Dedicated to Amber Marie Smith.


  1. Amber lives on, Tara. She lives on in your heart, and in the hearts of all the others who would have loved her.
    Time heals, they say. I don't agree. All that time does is dull your memory. But you do have Miss E and Mr D, and that is a lot to be thankful for.

    1. Thanks, Natasha.*hugs* I totally agree with the time thing. Some thing just NEVER heal, and although we recover toa certain degree, the pain is always there, just waiting for something to trigger it. It gets easier, if that's the right word, but NOT better.

  2. You have always had a knack for tear-jerking in your fiction, Tara, but reading this and knowing that this is in no way fiction made me bawl, big time. At work. It was worth it, though, because your heartache is every woman (and man) who has ever lost a child's heartache, and it brings me closer to those I know who have been so unfortunate. I find it incredibly brave and impressive that you share this with us. I already knew most of this story, but now I also know more about the emotions accompanying it *hugs*

    1. Aw, thanks, Mari.*hugs back* I didn't want this to be a 'woe is me' type of post, and I didn'twant to upset anyone. I just really wanted to be as honest as possible about what happened without glossing over the subject. It's such a TRICKY subject- abortion offends so many people, but every abortion is also different,and there are many reasons for them. I've seen people's reactions when they find out that I did what I did, and I think there should just generally be a fuller understanding to the whole issue. It's about as far from black and white as you can get.

      I'm glad it gave you a better insight to the people you know who have gone through something similar,and my heart goes out to them. And everoneelse who has lost a child- WHATEVER the reason.

  3. Tara thank you for sharing the story of your first little girl with us. I can't imagine having to make such a decision. Hugs
    This excerpt from Diana Gabaldon seems more accurate on time healing in my opinion.#DailyLines #TheSpaceBetween #novella #foranthology #TheMADScientistsGUIDEToWorldDOMINATION #yesthereisamadscientistinit #sortof

    All right, then. He’d be all right now, for a time. And he thanked God, belatedly, that he had Joan—or Sister Gregory, if she liked—to look after for a bit. He didn’t know how he’d manage to walk through the streets of Paris to his house, alone. Go in, greet the servants—would his cousin Jared be there?—face the sorrow of the household, accept their sympathy for his father’s death, order a meal, sit down…and all the time wanting just to throw himself on the floor of their empty bedroom and howl like a lost soul. He’d have to face it, sooner or later—but not just yet. And right now, he’d take the grace of any respite that offered.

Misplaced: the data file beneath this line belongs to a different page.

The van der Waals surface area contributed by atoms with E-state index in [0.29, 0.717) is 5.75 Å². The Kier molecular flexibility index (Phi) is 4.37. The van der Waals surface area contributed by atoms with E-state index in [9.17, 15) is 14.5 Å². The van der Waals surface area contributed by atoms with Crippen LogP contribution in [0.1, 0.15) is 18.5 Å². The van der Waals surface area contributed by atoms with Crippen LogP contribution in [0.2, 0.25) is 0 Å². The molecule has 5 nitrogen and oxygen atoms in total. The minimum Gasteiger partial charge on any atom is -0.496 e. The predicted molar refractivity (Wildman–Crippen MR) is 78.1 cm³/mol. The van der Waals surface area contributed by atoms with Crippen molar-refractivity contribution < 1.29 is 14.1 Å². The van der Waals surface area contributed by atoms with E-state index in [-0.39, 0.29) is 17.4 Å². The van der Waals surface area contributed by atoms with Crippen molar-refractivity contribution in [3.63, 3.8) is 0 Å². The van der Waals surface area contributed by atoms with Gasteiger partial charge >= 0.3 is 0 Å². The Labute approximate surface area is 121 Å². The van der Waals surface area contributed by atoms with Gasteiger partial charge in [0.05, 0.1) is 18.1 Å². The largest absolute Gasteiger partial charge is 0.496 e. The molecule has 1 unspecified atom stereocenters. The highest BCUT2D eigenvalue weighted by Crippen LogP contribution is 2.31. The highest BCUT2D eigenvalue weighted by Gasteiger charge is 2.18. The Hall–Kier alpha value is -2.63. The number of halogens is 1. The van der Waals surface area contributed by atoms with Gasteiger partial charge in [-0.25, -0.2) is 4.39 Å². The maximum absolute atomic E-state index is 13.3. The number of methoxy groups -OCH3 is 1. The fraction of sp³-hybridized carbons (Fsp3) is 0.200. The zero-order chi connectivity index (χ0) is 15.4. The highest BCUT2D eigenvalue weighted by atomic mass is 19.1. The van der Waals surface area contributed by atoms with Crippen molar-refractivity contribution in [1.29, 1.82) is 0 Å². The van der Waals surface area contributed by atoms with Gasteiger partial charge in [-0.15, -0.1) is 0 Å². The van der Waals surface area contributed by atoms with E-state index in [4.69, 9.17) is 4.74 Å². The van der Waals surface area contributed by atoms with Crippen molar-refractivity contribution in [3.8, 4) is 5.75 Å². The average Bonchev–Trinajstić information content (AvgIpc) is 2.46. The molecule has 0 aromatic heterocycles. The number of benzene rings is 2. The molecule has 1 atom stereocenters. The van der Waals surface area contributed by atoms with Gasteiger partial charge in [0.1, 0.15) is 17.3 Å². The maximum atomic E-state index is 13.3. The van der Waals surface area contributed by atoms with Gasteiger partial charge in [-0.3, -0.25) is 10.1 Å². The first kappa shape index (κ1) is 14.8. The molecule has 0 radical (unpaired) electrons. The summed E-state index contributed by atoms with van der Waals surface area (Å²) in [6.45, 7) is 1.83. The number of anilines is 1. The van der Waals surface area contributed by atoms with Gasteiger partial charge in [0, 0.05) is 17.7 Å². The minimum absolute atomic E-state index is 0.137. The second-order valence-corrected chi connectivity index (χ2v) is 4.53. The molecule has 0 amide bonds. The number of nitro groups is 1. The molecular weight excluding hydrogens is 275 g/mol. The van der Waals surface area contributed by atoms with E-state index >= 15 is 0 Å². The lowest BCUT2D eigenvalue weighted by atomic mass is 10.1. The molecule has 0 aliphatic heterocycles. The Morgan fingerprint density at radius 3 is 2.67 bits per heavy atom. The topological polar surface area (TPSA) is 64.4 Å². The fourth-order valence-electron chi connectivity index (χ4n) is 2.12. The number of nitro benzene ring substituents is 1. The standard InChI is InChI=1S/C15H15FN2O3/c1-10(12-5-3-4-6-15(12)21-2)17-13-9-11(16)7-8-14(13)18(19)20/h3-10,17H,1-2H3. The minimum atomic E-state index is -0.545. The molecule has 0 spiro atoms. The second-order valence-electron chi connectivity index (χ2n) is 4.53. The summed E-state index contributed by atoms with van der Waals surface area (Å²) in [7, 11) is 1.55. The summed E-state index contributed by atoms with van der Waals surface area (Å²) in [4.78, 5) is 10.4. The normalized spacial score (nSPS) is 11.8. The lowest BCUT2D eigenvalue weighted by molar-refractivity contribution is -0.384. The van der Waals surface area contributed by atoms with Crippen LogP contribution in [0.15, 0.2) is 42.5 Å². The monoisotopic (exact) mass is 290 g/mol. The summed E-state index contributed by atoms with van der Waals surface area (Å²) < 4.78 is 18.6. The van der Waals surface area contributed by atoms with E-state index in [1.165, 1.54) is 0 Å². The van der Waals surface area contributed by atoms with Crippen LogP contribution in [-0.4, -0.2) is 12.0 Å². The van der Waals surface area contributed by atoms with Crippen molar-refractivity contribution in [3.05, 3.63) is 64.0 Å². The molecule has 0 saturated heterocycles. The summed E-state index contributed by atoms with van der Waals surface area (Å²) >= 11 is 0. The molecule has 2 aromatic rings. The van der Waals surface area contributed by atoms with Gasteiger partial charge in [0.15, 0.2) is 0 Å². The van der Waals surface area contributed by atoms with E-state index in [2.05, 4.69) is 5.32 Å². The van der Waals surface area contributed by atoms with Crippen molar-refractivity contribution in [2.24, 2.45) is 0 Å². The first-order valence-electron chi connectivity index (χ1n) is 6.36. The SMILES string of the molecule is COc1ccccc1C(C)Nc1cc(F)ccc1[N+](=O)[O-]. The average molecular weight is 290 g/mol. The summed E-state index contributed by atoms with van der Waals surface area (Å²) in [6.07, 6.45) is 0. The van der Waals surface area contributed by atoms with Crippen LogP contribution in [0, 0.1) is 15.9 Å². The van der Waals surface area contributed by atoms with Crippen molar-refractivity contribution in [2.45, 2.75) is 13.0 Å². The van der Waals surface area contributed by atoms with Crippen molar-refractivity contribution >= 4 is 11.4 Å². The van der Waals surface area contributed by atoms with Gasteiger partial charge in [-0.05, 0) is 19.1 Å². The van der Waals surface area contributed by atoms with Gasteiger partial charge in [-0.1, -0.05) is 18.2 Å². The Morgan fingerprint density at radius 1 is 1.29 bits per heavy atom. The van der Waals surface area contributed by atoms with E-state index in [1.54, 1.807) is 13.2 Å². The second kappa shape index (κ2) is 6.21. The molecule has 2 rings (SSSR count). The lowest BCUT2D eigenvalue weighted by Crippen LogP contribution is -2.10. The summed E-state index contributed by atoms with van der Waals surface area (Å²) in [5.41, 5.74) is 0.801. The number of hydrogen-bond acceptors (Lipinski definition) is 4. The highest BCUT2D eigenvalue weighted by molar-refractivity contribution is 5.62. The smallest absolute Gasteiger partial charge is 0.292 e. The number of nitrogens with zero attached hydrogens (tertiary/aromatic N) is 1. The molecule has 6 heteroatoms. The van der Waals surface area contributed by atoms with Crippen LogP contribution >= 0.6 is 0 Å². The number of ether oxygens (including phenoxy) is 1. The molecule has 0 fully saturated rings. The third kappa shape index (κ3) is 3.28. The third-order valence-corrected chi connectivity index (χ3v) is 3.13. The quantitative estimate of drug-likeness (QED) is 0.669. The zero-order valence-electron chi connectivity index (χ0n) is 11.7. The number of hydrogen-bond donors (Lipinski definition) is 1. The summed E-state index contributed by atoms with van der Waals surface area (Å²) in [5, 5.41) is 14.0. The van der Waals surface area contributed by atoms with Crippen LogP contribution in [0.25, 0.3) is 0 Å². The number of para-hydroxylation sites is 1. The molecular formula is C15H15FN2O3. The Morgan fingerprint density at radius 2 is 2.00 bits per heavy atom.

He blew his nose with resolution, tucked away his mangled handkerchief, and went downstairs to fetch the basket his mother had sent. He couldn’t swallow a thing, himself, but feeding Sister Joan would maybe keep his mind off things for one minute more.
    “That’s how ye do it,” his brother Ian had told him, as they leant together on the rail of their mother’s sheep pen, the winter’s wind cold on their faces, waiting for their Da to find his way through dying. “Ye find a way to live for just one more minute. And then another. And another.” Ian had lost a wife, too, and knew.
    He’d wiped his face—he could weep before Ian, while he couldn’t in front of his elder brother or the girls, and certainly not in front of his mother. He’d asked, “And it gets better after a time, is that what ye’re telling me?”
    His brother had looked at him straight on, the quiet in his eyes showing through the outlandish Mohawk tattoos.
    “No,” he’d said softly. “But after a time, ye find ye’re in a different place than ye were. A different person than ye were. And then ye look about, and see what’s there with ye. Ye’ll maybe find a use for yourself. _That_ helps.”
    “Aye, fine,” he said, under his breath, and squared his shoulders. “We’ll see, then.”